~ 1/2 cup shredded soft cheese, such as mozzarella
~ oil for sautéing

Steps:

~ Place the Maseca and salt in a bowl, lightly stir to distribute.

~ Using your hands, begin incorporating the water, starting with one cup and adding as you knead the dough. You want to have dough that has, essentially, the consistency of play-doh. You’ll be able to form smaller balls that are pliable and don’t crack.

~ Divide the dough into equal portions of the size you desire, and form them into balls. The pictured dough balls are from dividing the dough into 8 pieces.

~ Place a ball into a plastic bag and lay on a flat surface. Then, with a flat and solid plate, flatten the ball to a disc of 1/2 inch-thick consistency. Repeat with all dough balls until you have all discs completed.

~ Divide the cheese into the same amount of portions as the dough discs, and place some cheese on top of each disc, being careful not to use too much filling. For instance, for a disc that’s 3 inches wide, you want no more than 1 tablespoon of filling.

~ With lightly wet hands, gently fold up all of the edges of the dough disc and keep working until the dough encapsulates the filling entirely, smoothing any rough edges and reforming the disc shape. Repeat until all discs are stuffed.

~ Lightly coat a frying pan with oil, or lightly oil each disc, and cook the pupusas until they start to turn golden brown, flipping once.

Serve topped with salsa: in a food processor, place 1 green pepper, 1/2 a medium sweet onion, and 2 tomatoes, and pulse to get a roughly chopped consistency. Add this into a sauce pan along with one half of a packet of the Sazón and cook until bubbling. Taste and adjust seasoning if desired.

NOTES:

~ Cheese, chicken, pork, and beans are all traditional fillings, but because the Maseca mixture results in a soft dough, your filling needs to be soft as well. Cheese should be a soft version like mozzarella, warmed slightly in a microwave, beans should be mashed, meat should be shredded fine, and so forth.

~ I’ve added spices to the dough as well, usually chili powder for color and kick.

~ Cooked pupusas do not store and re-heat well; exposing the Maseca to the cold temperatures of fridge and freezer effect the texture. Fresh is always best, but if you make more than you need, uncooked stuffed discs can be frozen for later use.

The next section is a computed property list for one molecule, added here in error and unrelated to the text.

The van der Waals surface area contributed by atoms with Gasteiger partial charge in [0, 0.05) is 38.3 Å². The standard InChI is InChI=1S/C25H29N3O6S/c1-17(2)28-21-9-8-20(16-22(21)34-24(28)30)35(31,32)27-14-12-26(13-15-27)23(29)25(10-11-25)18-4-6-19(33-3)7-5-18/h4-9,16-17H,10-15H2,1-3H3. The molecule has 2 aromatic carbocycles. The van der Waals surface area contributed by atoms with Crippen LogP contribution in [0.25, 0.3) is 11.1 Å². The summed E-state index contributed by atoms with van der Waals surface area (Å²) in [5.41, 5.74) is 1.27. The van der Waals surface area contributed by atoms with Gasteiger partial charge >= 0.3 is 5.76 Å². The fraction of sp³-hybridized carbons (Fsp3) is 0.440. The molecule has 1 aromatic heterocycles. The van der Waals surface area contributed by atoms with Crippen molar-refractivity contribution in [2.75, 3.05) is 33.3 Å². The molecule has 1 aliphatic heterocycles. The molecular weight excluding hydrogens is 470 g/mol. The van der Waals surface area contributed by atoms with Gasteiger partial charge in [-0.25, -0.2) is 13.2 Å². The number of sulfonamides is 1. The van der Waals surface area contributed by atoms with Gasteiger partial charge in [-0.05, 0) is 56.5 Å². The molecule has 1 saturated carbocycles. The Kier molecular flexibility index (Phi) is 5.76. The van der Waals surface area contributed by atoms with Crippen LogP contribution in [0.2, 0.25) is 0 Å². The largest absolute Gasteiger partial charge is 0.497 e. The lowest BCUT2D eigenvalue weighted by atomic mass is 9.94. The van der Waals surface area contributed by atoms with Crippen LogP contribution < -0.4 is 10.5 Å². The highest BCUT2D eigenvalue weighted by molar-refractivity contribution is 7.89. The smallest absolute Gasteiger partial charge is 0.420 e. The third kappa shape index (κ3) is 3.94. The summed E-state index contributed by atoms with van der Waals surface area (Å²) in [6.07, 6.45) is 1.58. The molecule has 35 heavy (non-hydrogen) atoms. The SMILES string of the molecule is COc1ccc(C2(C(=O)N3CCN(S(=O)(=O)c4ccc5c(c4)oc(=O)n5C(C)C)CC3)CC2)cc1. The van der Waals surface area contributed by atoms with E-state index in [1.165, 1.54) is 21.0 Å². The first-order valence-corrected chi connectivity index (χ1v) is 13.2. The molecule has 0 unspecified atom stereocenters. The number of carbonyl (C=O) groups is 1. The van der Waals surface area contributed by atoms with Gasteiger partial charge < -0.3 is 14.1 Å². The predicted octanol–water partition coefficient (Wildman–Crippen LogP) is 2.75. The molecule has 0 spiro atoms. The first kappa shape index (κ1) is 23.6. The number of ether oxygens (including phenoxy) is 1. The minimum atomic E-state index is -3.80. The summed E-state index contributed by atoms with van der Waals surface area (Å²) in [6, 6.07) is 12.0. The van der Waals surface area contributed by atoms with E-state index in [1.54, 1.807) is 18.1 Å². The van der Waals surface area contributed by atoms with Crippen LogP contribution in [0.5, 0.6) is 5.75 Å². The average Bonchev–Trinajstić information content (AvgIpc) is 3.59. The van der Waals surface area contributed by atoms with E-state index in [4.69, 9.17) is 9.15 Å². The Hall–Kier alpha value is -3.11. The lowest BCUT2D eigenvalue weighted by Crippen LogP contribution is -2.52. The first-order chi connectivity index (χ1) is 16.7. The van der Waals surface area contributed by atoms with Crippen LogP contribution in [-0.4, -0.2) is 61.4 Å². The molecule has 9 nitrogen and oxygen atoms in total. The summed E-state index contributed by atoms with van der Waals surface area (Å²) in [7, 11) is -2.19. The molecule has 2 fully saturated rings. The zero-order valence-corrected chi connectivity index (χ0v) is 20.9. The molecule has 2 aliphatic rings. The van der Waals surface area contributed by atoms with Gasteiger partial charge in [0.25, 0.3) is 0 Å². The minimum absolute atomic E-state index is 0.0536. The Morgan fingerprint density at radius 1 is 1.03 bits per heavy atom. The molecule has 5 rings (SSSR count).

We Will (We Will) Feed You 🍴

In my most recent year of teaching, I took on additional duties for our lunch functions. The top reason, in fact, that ‘every kid in America wants to be me:’ I introduced my students to the practical side of front-of-house service.

In other words, I began the glamorous life of getting them to wear Chef’s coats and hats, setting up our (small) banquet room, conducting buffet-line service –WITHOUT spending any time on their phones– and, most popular of all, table bussing.

After trying many (many) ways to motivate them, I read a great piece in “Chicken Soup for the Soul: Teacher Tales,”* in which Alex ‘The Rappin Mathematician’ Kajitani explained how he inspired his students by delivering a lesson in rap form, using music from songs the students like. It seemed like the perfect way to get my students rallied together around otherwise less-than-exciting tasks.

There’s just one problem here (sure, one). Anyone who knows me also winces at the thought of my being involved with singing; I can’t carry a tune if it’s tied to my arm. However, they also know that I am more than willing to make myself look silly by *trying* to sing, especially if there’s a chance to connect with my students.

So, then began a few hours of fun, coming up with lyrics to a song that always motivates me: Queen’s timeless ‘We Will Rock You’ by Dr. Brian May*, turning it into ‘We Will Feed You.’

I am happy to say that this song worked on two occasions, with two separate sets of students. In the first instance, I suspect the shock at seeing me start pounding the table in that trademark rhythm and hearing me recite the lyrics was the motivating factor, but in the second case they actually got into the song, at least for the minute or two it took to sing. And in both cases, a few moments of shared fun and laughs were worth it.

I hope this gives you a good chuckle for the day 😊

~~~~~~~~~~~~~~~~~~~~~~~~~~~~~~~~~~~
We Will Feed You
Lyrics by Lauren Bradford, The Food Puzzler
Sung to the timeless tune ‘We Will Rock You’ written by Brian May*

Whatever you want
There’s breakfast lunches snacks and even dinner too
We’ve got soup and stocks
Chocolate sauce
Taking chickens apart to fry up lots

We will we will feed you!
EVERYBODY we will we will feed you!

Chicken cooks up high
Always 165
Beef and fish only need 145
But grind them up, temp goes up
Hamburger and fish patties 155

We will we will feed you!
SING IT we will we will feed you!

Wearing the gloves shows sanitation love
for salads sandwiches serving too!
But we always wash
cleaning first
Using paper towels and give them a toss!

We will we will feed you!
EVERYBODY we will we will feed you!
We will we will feed you!
SING IT we will we will feed you!
~~~~~~~~~~~~~~~~~~~~~~~~~~~~~~~~~~~

* NOTES:

~ http://alexkajitani.com

~ This edition can be found online many places, including here, if you’re curious:

http://www.amazon.com/gp/product/1935096478/ref=pd_lpo_sbs_dp_ss_2?pf_rd_p=1944687522&pf_rd_s=lpo-top-stripe-1&pf_rd_t=201&pf_rd_i=1558749799&pf_rd_m=ATVPDKIKX0DER&pf_rd_r=0B2BRSGWNKQZWKBH5XSV

~ http://brianmay.com/brian/biog.html (yes, he’s not only a rock legend, he’s a scientist with a PhD in Astrophysics!)

~ https://en.m.wikipedia.org/wiki/We_Will_Rock_You